DURHAM, N.C. -- Re-opening the United States and containing future COVID-19 outbreaks will require ramping up testing and improving data sharing.
Two steps can be taken now to greatly aid those efforts and improve coordination between public and private health care entities, according to newly released papers from the Duke-Margolis Center for Health Policy.
First, changes should be quickly instituted in how health care providers are paid for COVID-19 testing and tracing. Second, immediate steps can and should be taken to improve the timely sharing of data collected from patients and the public.
The first report outlines payment modifications that the Centers for Medicare & Medicaid Services (CMS) and other payers can adopt now to support the nation’s emerging COVID-19 test and trace program. The proposals build on the agency’s April 30 announcements about additional payments for COVID-19 testing.
While many health care providers and organizations are already building regional test and trace capabilities, these collaborations are uneven nationally and are impeded by the severe financial difficulty facing many health care organizations.
“The nation’s public health system cannot do this alone,” said lead author Dr. Mark McClellan, director of Duke-Margolis and former CMS administrator. “If we are to successfully ramp up testing to the levels required and to rapidly test and diagnose infected individuals, we must further engage physicians’ offices, community health centers, pharmacies and other community health settings as well as special collection facilities and certain businesses.”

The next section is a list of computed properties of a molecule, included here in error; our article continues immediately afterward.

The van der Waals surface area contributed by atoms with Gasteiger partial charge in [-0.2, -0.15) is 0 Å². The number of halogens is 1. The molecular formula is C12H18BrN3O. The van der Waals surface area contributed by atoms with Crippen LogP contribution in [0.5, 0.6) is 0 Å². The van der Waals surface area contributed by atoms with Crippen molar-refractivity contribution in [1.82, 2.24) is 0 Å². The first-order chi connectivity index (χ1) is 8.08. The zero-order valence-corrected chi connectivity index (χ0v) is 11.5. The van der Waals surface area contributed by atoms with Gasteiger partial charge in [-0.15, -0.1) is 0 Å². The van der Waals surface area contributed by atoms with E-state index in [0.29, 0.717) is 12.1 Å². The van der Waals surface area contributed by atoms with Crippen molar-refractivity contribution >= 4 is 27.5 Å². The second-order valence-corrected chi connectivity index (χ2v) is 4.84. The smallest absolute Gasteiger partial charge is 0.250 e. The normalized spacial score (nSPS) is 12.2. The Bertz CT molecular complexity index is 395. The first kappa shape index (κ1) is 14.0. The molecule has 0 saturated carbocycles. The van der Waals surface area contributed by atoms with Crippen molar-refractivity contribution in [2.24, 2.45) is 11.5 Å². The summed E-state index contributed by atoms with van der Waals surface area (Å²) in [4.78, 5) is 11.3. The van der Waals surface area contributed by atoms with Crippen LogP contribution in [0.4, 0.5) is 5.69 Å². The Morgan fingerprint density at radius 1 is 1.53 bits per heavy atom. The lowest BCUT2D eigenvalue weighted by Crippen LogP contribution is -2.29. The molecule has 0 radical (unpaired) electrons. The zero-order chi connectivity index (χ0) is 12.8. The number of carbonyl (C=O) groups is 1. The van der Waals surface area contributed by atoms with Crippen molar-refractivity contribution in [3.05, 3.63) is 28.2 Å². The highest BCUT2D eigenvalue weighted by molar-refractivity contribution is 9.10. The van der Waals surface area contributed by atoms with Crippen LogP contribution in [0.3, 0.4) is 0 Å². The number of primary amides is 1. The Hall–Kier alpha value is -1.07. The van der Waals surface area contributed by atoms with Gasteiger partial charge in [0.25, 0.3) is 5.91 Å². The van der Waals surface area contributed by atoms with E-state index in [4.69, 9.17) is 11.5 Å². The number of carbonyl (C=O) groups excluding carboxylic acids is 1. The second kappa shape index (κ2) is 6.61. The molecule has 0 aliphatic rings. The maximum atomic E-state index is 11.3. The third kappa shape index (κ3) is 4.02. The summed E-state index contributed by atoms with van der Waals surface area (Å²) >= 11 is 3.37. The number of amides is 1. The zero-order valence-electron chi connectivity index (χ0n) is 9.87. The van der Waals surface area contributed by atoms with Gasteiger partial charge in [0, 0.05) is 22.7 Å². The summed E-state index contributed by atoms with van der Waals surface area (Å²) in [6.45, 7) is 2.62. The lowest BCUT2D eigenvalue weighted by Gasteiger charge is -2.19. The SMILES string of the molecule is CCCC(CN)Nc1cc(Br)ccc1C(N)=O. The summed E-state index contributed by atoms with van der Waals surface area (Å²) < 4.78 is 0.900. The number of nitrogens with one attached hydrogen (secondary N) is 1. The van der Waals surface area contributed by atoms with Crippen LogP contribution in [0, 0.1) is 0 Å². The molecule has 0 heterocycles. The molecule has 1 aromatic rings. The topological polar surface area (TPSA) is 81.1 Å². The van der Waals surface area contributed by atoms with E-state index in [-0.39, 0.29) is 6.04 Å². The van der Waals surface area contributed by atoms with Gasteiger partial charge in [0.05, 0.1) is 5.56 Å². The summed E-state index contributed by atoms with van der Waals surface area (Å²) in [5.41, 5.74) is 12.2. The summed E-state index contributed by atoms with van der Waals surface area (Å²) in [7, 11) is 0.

The report describes payment reforms that would help health care providers achieve more rapid case detection, management and containment of the COVID-19 pandemic. These payments should encourage use of timely testing in all appropriate individuals, better tests and timely sharing of results, the authors state.
A companion report from Duke-Margolis describes specific short-term steps that can be taken in the next 30-90 days to enable much more rapid and routine data sharing to support COVID-19 containment. The recommendations rely on existing data systems, rather than calling for the creation of new ones.
The report details three immediate, feasible steps to improve collaboration in the fight against COVID-19. The steps would enable public health programs to work more effectively with private partners, including health care providers, clinical laboratories, and other critical partners in COVID-19 containment efforts. They include:
- improving commercial lab reporting of demographic data of people tested for COVID;
- using available clinical data as a supplement to COVID-case investigations; and
- enhancing the use of the National Syndromic Surveillance Program and achieving greater transparency in federal and state use of the data for decision-making.
“The success of COVID-19 containment as the United States reopens will depend on timely sharing of key information related to testing, contact tracing, and detecting and acting on new outbreaks,” said lead author Dr. Farzad Mostashari, CEO of Aledade and former national coordinator for health information technology at the U.S. Department of Health and Human Services.
“But public health, health care, and testing organizations have never had to work together with the scale or urgency required for COVID-19 containment.”